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Evaluate the state of the garden

| Friday, Aug. 6, 2004

This is a good weekend to take a walk through the garden and evaluate how plants are growing and how they are producing. Did you plant too many of one type of plant and not enough of another?

Are the plants planted in a certain part of the garden not doing as well as others?

Could the soil, light or moisture be different in this area•

Did you plant some crops too early, and when it came time to pick them, you were out of town• If you had waited a week or two, your work would not have been wasted.

Jot a few notes about how these problems can be remedied for next season. Then, tack the note on the wall in the shed, garage or basement where you will see it as a reminder and problem solver.

While walking through the garden, be on the lookout for plants that might be heavily infested with insects or are showing a number of diseased leaves. These plants should be removed from the garden. Other plants that are mildly infested should be sprayed or dusted.

Keep in mind that some sprays have waiting periods before harvesting. Be sure to check the label. We have sprays that can be applied one day and harvested the next day. Any spray containing pyrethrins, insecticidal soaps, Rotenone and even Sevin -- on certain plants -- can be harvested the next day, if need be.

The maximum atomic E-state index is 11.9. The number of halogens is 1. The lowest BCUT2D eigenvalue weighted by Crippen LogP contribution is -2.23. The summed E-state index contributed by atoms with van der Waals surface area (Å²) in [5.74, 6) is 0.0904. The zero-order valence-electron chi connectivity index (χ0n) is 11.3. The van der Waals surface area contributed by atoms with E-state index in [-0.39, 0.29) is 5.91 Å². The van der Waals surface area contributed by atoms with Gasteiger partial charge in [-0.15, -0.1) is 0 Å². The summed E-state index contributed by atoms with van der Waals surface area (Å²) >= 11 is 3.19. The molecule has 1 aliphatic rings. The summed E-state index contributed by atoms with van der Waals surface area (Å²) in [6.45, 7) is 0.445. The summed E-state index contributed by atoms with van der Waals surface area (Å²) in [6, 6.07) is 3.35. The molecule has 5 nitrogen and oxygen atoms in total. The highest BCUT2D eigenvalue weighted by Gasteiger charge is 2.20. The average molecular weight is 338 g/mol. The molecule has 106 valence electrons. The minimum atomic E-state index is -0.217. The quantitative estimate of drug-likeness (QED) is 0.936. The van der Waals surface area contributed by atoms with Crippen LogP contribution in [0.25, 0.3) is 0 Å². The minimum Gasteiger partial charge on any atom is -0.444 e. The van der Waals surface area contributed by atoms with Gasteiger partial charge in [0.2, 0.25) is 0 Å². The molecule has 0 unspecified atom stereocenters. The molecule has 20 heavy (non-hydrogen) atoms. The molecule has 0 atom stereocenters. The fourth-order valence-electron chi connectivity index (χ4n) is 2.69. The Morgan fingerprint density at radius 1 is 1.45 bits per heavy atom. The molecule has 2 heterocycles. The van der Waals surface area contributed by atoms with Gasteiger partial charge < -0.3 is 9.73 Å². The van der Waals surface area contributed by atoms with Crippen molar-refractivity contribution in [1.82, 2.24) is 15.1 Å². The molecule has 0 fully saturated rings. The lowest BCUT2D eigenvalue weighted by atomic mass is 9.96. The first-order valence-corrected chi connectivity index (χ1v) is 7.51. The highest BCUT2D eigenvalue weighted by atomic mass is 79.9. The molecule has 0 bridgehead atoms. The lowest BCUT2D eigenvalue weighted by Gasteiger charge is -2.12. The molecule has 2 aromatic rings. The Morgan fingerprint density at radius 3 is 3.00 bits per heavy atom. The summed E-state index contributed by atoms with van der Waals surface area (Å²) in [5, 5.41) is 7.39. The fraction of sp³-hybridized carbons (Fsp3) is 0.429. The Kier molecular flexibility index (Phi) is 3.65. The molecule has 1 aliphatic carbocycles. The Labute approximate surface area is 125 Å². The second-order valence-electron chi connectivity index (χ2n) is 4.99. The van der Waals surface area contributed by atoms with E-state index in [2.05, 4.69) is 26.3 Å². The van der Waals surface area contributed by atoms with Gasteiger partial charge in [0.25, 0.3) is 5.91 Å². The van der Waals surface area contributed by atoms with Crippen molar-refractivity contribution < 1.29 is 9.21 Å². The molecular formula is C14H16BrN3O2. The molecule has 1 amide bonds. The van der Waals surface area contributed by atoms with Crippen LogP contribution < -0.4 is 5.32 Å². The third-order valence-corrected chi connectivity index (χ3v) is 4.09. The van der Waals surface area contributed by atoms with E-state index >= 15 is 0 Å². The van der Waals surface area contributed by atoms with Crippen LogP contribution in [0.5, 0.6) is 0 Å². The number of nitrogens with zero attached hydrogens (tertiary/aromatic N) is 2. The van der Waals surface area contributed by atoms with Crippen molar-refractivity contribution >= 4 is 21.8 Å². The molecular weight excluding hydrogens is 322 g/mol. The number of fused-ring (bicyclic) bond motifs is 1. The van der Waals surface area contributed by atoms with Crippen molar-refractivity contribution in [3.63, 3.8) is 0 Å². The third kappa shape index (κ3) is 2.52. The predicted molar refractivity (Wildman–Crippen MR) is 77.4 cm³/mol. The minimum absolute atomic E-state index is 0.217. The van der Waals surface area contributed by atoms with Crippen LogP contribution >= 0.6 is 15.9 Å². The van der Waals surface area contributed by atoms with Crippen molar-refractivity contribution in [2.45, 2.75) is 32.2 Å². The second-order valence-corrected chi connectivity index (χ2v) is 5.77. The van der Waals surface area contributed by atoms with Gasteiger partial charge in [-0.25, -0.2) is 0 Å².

Spraying or dusting should be done in the early morning or late evening, if possible. At this time, insects are at rest on the plants and are more vulnerable to the insecticidal sprays.

To keep vegetables growing and toto restart those that are not doing well, fertilize with a granular, nitrogen fertilizer, such as urea or nitrate of soda. Most nitrogen fertilizers are water-soluble; therefore, they are easily leached out of the soil. For good plant growth, this leached-out nitrogen must be replaced.

When side dressing (sprinkling the fertilizer along the side of the plants) with a nitrogen fertilizer, it is better to spread it lightly and do it more often, such as once per week, than it is to use a lot at one time. Nitrogen can burn, and nitrogen also can cause foliage growth. Too much foliage growth on certain plants is not needed.

There still is time to plant vegetables from seed for fall harvest. The advantage of planting now is that the soil and air temperatures are ideal for growing, especially when we get into September. There is more moisture available, and temperatures are cooler.

Vegetables to start from seed now: peas, spinach, lettuce, endive, beans, carrots, turnips, Swiss chard and beets.

Continue deadheading (removing old flower heads) blooming plants. This will increase the production of new flowers and extend the blooming time of perennials.

Fertilize flowers now with a granular or liquid fertilizer. Flowers are in their full glory; so to keep them that way, keep them fertilized.

With the rain we have been having, continue treating moist areas for slugs and snails. Now is the time slugs and snails will be laying eggs for next spring. Treating at this time will helpcontrol the population next season.

Garden tip: Examine fruit trees and berry bushes for insects and disease. For insects that crawl up the trunk, apply a band of Tanglefoot. This will stop fall cankerworm, bagworms and ants. Remember, it is easier to prevent insects from damaging your trees and bushes rather than to treat them after they become established.

Send questions to Dave Vargo, Valley News Dispatch, 210 Fourth Ave., Tarentum PA 15084. Vargo has a degree in horticulture from Penn State University and owns Arnold Feed & Garden Center and Kiski Plaza Garden & Feed Center.

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